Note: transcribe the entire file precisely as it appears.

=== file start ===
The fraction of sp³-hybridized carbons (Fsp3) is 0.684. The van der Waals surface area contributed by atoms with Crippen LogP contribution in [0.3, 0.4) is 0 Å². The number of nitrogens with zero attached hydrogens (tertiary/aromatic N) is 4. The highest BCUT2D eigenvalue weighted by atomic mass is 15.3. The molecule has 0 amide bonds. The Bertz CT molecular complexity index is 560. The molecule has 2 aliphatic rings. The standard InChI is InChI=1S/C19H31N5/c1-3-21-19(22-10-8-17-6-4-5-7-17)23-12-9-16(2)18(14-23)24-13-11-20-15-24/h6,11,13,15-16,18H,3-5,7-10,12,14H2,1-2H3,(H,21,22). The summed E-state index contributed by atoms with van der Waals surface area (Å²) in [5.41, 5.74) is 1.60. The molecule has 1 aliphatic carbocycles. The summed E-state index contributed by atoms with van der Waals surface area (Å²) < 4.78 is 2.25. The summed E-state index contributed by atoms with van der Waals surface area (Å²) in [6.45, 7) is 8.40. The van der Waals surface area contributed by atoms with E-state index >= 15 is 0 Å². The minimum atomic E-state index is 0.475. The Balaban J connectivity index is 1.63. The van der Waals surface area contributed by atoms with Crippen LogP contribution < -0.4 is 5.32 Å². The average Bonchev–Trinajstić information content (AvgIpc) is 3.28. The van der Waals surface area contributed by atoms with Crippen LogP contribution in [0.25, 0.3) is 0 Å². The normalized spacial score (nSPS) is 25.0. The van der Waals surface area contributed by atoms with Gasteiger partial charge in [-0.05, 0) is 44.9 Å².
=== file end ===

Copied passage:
The fraction of sp³-hybridized carbons (Fsp3) is 0.684. The van der Waals surface area contributed by atoms with Crippen LogP contribution in [0.3, 0.4) is 0 Å². The number of nitrogens with zero attached hydrogens (tertiary/aromatic N) is 4. The highest BCUT2D eigenvalue weighted by atomic mass is 15.3. The molecule has 0 amide bonds. The Bertz CT molecular complexity index is 560. The molecule has 2 aliphatic rings. The standard InChI is InChI=1S/C19H31N5/c1-3-21-19(22-10-8-17-6-4-5-7-17)23-12-9-16(2)18(14-23)24-13-11-20-15-24/h6,11,13,15-16,18H,3-5,7-10,12,14H2,1-2H3,(H,21,22). The summed E-state index contributed by atoms with van der Waals surface area (Å²) in [5.41, 5.74) is 1.60. The molecule has 1 aliphatic carbocycles. The summed E-state index contributed by atoms with van der Waals surface area (Å²) < 4.78 is 2.25. The summed E-state index contributed by atoms with van der Waals surface area (Å²) in [6.45, 7) is 8.40. The van der Waals surface area contributed by atoms with E-state index >= 15 is 0 Å². The minimum atomic E-state index is 0.475. The Balaban J connectivity index is 1.63. The van der Waals surface area contributed by atoms with Crippen LogP contribution < -0.4 is 5.32 Å². The average Bonchev–Trinajstić information content (AvgIpc) is 3.28. The van der Waals surface area contributed by atoms with Crippen LogP contribution in [0.25, 0.3) is 0 Å². The normalized spacial score (nSPS) is 25.0. The van der Waals surface area contributed by atoms with Gasteiger partial charge in [-0.05, 0) is 44.9 Å².